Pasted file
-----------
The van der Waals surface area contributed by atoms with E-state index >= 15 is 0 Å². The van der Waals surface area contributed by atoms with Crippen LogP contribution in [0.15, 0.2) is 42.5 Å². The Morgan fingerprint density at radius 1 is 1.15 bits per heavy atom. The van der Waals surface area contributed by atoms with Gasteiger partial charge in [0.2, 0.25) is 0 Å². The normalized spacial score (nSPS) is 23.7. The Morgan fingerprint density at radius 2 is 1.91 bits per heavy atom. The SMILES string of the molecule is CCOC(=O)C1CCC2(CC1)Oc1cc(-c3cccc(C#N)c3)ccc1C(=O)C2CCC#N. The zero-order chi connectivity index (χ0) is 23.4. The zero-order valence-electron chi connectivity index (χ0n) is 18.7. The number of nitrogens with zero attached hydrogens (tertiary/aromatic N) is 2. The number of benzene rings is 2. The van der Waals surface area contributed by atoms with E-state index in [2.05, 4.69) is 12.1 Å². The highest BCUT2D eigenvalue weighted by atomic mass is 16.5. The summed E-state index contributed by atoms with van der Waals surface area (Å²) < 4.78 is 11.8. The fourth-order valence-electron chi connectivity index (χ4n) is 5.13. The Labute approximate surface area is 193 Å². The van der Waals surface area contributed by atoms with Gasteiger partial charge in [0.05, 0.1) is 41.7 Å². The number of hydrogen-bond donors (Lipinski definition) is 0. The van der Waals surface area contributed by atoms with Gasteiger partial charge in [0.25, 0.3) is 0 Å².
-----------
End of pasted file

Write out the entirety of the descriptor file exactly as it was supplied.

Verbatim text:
The van der Waals surface area contributed by atoms with E-state index >= 15 is 0 Å². The van der Waals surface area contributed by atoms with Crippen LogP contribution in [0.15, 0.2) is 42.5 Å². The Morgan fingerprint density at radius 1 is 1.15 bits per heavy atom. The van der Waals surface area contributed by atoms with Gasteiger partial charge in [0.2, 0.25) is 0 Å². The normalized spacial score (nSPS) is 23.7. The Morgan fingerprint density at radius 2 is 1.91 bits per heavy atom. The SMILES string of the molecule is CCOC(=O)C1CCC2(CC1)Oc1cc(-c3cccc(C#N)c3)ccc1C(=O)C2CCC#N. The zero-order chi connectivity index (χ0) is 23.4. The zero-order valence-electron chi connectivity index (χ0n) is 18.7. The number of nitrogens with zero attached hydrogens (tertiary/aromatic N) is 2. The number of benzene rings is 2. The van der Waals surface area contributed by atoms with E-state index in [2.05, 4.69) is 12.1 Å². The highest BCUT2D eigenvalue weighted by atomic mass is 16.5. The summed E-state index contributed by atoms with van der Waals surface area (Å²) < 4.78 is 11.8. The fourth-order valence-electron chi connectivity index (χ4n) is 5.13. The Labute approximate surface area is 193 Å². The van der Waals surface area contributed by atoms with Gasteiger partial charge in [0.05, 0.1) is 41.7 Å². The number of hydrogen-bond donors (Lipinski definition) is 0. The van der Waals surface area contributed by atoms with Gasteiger partial charge in [0.25, 0.3) is 0 Å².